Sunday, August 26, 2007

Book Review: Tom's War by James Hammond

Veteran South Carolinian journalist James T. Hammond has written a great new book entitled 'Tom's War: Flying With the Eighth Air Force in Europe, 1944', published by iuniverse in 2007. James' father, Tom Hammond, was the son of a small-plot farmer in Greer, South Carolina. Young Tom was fascinated by airplanes and when war broke out, he went into the Army Air Corps and became a B-17 pilot in the 95th Bomb Group. This book follows Tom through 'Tom's War', from training to combat and the eventual joyful return.

Shortly before he leaves for duty, Tom meets a young neighbor named Callie and the two maintain a correspondance throughout the war. The letters begin as friendly pen-letters and turn into love letters over time. One of the things that makes the book so poignant is Hammond's reliance on these letters back and forth between Tom and Callie. In addition to chronicling Tom's war and Callie's difficult job at a shirt factory, where she buttons Army shirts all day long, the letters allow the reader to witness a young couple falling in love with each other.

When author Hammond delves into the personal lives and feelings of his characters, this book really soars. It bogs down a bit in the mission-by-mission details, especially if, like me, you have read hundreds of accounts of the air war. However, for a layman, who knows little of the planning and execution of missions over Europe, this would probably provide valuable insight.

Tom was a co-pilot who flew with the same crew for all thirty-five missions, give or take a couple of make-up missions. By this time in the war, crews were required to fly 35 rather than 25 missions, in part to speed the end of the war and in part because of the decreased risk of the depleted German Luftwaffe. By mid-1944, the main threat was the highly accurate German flak.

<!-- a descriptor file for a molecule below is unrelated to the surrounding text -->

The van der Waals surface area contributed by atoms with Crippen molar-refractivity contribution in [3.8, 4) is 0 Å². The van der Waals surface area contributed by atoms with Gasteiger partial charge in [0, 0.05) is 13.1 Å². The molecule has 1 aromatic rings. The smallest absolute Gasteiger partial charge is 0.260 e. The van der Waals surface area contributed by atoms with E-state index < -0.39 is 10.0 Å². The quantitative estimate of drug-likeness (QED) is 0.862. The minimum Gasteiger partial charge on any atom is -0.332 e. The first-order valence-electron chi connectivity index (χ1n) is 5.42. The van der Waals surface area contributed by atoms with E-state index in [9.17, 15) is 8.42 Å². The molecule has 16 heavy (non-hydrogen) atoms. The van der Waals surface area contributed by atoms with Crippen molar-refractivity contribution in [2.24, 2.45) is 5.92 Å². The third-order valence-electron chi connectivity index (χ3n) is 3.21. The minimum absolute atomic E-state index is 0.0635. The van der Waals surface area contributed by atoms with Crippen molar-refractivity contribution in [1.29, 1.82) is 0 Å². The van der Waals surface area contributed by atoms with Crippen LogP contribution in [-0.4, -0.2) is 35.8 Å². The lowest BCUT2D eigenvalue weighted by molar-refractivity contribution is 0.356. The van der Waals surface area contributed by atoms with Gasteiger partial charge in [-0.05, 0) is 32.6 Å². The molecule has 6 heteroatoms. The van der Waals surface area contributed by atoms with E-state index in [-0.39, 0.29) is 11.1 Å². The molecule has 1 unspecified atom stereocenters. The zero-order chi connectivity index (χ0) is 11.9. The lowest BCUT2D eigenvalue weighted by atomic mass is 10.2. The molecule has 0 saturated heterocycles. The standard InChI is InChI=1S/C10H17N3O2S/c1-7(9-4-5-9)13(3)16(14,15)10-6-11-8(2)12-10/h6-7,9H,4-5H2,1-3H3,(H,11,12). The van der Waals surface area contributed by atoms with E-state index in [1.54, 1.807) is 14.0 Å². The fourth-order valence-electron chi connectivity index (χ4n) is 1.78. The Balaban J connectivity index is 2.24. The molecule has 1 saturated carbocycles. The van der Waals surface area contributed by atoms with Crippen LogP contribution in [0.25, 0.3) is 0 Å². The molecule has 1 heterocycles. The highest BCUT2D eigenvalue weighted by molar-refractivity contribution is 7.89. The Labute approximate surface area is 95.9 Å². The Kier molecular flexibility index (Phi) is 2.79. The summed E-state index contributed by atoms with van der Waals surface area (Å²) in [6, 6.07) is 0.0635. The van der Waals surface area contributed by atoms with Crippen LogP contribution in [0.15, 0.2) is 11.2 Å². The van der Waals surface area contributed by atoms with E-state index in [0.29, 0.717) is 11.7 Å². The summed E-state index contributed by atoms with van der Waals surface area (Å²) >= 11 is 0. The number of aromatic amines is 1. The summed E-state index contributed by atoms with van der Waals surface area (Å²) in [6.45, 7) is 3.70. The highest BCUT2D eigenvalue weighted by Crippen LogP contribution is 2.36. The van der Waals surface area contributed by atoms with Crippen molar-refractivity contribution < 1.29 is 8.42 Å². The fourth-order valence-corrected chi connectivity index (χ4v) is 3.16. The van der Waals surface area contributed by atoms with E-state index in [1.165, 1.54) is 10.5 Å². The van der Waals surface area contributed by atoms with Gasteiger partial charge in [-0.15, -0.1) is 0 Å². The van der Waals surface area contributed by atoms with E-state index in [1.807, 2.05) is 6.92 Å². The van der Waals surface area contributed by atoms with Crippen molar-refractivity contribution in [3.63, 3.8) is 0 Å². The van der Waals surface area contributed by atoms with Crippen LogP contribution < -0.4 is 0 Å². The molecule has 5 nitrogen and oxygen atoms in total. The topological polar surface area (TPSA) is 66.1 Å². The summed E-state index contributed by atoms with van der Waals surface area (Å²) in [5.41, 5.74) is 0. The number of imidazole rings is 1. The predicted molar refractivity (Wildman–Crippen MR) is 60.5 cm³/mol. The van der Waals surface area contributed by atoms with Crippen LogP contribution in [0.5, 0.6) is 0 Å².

James Hammond tells the story of Tom's joyful return, his long recovery at a hospital in the Miami Beach area after nose surgery, and his reunion with the woman he loves.

Tom Hammond's next war will be waged against dementia, lung, and heart ailments that eventually claim him in his early eighties. Son James' story here is powerful and compelling in its universality. The titans who saved the world at age 20 are now leaving us as old age accomplishes what fighter and flak failed to do. By the time Tom Hammond passes away, one feels a bond with the scrappy farm kid who grew up in the South during the Depression, and one feels a real sense of sadness that is mitigated only by the selfless care given to him by the love of his life, his wife Callie.

Hammon ends the book by tracking down his father's crewmen. It's interesting to see how time has treated each man. Some have become successful, others have never really got the gears turning.

This is a fine tribute to a member of the Greatest Generation. I recommend it to anybody who has an interest in World War Two bomber stories.

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